• Third-generation biofuels, often referred to as “algae fuel,” are derived from algae and can take the form of both biodiesel and bioalcohols.
  • Algae-based biofuels are seen as a more sustainable and efficient source of bioenergy.

Fourth Generation:

  • Fourth-generation biofuels are also produced from non-arable land, similar to third-generation biofuels.
  • However, unlike third-generation biofuels, fourth-generation biofuels do not require the destruction of biomass, making them more environmentally friendly and sustainable.

-Source: Times of India

Salem Sago


Recently, the Salem Starch and Sago Manufacturers Service Industrial Cooperative Society Ltd. (popularly called SAGOSERVE) received a Geographical Indication Tag, or GI Tag, for Salem sago.


GS III: Indian Economy

Dimensions of the Article:

  1. Salem Sago
  2. Geographical Indications (GI) Tag

Salem Sago:

  • Sago is a product derived from raw tapioca.
  • It is typically found in the form of small, hard globules or pearls, characterized by their pearl-white color.
  • Sago is manufactured from the wet starch powder obtained from crushed tapioca roots.
  • The wet starch powder is the primary material used in the production of sago, while the dry powder has various industrial applications.
  • Tapioca is a significant horticultural crop cultivated across nearly 3 lakh hectares in Tamil Nadu, yielding around 60 lakh tonnes of the crop.
Climate and Soil Requirements:
  • Tapioca thrives in well-drained soil, particularly red lateritic loamy soil.
  • It grows best in a tropical, warm, and humid climate.
  • Adequate rainfall, with well-distributed precipitation exceeding 100 cm per annum, is essential for tapioca cultivation.
  • This crop can be successfully cultivated up to an elevation of 1000 meters above sea level.

Geographical Indications (GI) Tag

Definition and Importance:
  • Geographical Indications of Goods indicate the country or place of origin of a product.
  • They assure consumers of the product’s quality and distinctiveness derived from its specific geographical locality.
  • GI tags are an essential component of intellectual property rights (IPRs) and are protected under international agreements like the Paris Convention and TRIPS.
Administration and Registration:
  • Geographical Indications registration in India is governed by the Geographical Indications of Goods (Registration and Protection) Act, 1999.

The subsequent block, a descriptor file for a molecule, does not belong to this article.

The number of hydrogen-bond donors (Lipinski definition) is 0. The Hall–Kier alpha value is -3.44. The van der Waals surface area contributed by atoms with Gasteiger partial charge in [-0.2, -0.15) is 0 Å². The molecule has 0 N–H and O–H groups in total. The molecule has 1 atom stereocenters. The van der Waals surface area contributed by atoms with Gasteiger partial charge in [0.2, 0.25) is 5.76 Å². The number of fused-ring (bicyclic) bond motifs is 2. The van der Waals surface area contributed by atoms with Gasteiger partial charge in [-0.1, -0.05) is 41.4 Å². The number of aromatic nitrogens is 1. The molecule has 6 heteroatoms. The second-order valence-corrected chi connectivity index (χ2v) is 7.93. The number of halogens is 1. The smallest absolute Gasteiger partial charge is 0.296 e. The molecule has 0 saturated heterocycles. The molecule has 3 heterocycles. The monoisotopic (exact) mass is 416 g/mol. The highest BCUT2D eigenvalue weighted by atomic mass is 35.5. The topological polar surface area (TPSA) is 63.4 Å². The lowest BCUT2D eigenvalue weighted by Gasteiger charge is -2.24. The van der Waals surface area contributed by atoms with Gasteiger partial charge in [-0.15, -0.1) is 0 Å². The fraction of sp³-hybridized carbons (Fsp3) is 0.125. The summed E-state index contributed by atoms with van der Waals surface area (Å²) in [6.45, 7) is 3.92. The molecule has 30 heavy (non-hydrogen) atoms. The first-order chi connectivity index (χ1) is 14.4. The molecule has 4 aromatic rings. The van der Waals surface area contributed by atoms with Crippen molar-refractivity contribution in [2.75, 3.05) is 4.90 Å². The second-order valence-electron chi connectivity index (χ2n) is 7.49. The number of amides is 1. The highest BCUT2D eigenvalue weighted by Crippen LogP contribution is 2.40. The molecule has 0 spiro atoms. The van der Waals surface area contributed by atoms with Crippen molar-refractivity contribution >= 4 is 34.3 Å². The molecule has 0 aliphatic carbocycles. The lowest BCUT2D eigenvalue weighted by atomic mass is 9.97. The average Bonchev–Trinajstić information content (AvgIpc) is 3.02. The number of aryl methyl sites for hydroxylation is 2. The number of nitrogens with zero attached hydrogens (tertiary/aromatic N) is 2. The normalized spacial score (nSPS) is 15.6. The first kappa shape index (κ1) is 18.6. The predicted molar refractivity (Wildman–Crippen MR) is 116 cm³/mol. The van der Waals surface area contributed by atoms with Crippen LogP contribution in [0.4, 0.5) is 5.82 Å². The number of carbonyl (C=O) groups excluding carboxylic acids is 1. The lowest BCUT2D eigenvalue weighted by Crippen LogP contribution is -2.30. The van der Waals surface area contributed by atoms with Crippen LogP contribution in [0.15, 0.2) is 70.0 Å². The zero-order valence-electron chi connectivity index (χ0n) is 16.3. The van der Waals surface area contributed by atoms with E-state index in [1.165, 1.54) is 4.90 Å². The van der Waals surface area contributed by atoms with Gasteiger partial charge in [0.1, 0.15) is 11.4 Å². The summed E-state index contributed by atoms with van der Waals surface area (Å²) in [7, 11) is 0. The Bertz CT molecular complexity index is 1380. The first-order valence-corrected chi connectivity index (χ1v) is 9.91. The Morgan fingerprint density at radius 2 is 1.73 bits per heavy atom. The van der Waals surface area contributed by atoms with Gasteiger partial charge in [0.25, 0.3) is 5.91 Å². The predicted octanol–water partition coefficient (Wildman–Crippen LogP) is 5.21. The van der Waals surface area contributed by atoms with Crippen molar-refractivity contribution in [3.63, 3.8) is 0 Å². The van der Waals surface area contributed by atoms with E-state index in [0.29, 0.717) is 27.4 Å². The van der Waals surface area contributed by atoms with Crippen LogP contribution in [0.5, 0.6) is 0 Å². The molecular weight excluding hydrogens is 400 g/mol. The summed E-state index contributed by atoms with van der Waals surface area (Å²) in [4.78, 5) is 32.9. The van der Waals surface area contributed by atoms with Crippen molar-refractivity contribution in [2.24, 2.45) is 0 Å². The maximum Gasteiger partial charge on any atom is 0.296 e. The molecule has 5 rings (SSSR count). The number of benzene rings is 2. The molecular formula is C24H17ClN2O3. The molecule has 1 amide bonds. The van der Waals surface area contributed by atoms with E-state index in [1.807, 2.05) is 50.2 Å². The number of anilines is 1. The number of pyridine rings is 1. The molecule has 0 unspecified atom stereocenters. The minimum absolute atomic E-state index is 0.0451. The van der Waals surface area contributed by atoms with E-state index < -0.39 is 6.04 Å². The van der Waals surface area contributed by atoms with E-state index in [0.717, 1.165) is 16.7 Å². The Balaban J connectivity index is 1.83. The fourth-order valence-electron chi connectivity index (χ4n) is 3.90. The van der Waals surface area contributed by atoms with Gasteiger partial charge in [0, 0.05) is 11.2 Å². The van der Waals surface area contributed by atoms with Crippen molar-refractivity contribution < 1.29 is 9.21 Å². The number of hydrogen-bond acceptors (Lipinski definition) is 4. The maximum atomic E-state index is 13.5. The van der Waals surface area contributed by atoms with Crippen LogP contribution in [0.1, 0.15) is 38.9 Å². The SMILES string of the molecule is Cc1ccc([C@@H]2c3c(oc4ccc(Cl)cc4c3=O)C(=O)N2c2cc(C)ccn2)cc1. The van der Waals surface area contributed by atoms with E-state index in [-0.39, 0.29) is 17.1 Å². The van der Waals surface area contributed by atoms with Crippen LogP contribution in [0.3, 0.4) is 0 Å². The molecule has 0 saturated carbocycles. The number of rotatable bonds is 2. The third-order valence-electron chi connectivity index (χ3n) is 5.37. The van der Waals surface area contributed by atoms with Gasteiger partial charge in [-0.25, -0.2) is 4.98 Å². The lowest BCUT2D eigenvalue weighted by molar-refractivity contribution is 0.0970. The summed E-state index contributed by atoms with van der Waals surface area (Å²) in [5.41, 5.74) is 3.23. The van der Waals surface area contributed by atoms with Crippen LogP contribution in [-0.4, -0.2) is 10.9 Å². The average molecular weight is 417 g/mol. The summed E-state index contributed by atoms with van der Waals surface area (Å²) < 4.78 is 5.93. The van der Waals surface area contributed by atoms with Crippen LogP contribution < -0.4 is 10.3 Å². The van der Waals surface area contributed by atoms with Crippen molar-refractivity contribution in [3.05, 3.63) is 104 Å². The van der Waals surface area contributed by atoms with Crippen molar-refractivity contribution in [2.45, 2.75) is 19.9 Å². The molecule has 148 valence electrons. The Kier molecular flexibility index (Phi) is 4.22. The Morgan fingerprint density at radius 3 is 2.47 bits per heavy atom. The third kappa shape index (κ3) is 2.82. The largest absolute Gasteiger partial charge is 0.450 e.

• The registration and protection are administered by the Geographical Indication Registry under the Department of Industry Promotion and Internal Trade (DIPIT), Ministry of Commerce and Industry.
  • The registration is valid for 10 years, and it can be renewed for further periods of 10 years each.
Significance and Examples:
  • GI tags provide a unique identity and reputation to products based on their geographical origin.
  • The first product in India to receive a GI tag was Darjeeling tea.
  • Karnataka has the highest number of GI tags with 47 registered products, followed by Tamil Nadu with 39.
Ownership and Proprietorship:
  • Any association, organization, or authority established by law can be a registered proprietor of a GI tag.
  • The registered proprietor’s name is entered in the Register of Geographical Indication for the applied product.
  • Protection and Enforcement:
  • Geographical Indications protect the interests of producers and prevent unauthorized use of the product’s name or origin.
  • Enforcement of GI rights helps maintain the quality and reputation of the products associated with their specific geographical regions.
Location of the Geographical Indications Registry:
  • The Geographical Indications Registry is located in Chennai, India.

-Source: The Hindu

Phanigiri Artefacts


The Phanigiri artefacts, dating from 200 BCE-400 CE and discovered in 1942, are on display at the New York Metropolitan Museum of Art.


GS I: History, Facts  for Prelims

Phanigiri Artefacts:

Phanigiri Buddhist Site:

  • The Phanigiri Buddhist site is considered one of the most significant discoveries in Buddhist iconography in the current millennium.
  • Phanigiri, meaning “hillock of snake hood,” is a small village located in the state of Telangana.

Key Findings:

  • The archaeological findings at Phanigiri include thoranas, which are elaborately decorated gateways or arches.
  • These thoranas discovered at Phanigiri are of great importance because they are among the first of their kind found south of Sanchi, a renowned Buddhist site in central India.

Mahayana and Hinayana Depictions:

  • A notable feature of the thorana at Phanigiri is that it contains a panel depicting both Mahayana and Hinayana schools of Buddhist thought. This reflects the diverse Buddhist influences present at the site.

Deification of Buddha:

  • Phanigiri provides evidence of the transition from the deification of Buddha to his canonization and ritualization.
  • This shift in perception of Buddha’s identity from a historical and spiritual figure to a more formal and ritualized one is an important aspect of Buddhist evolution.

Buddha’s Image:

  • One of the significant findings at Phanigiri is an image of the Buddha wearing what appears to be a Roman toga, with intricately carved folds. This image is made of limestone.

-Source: The Hindu

March 2024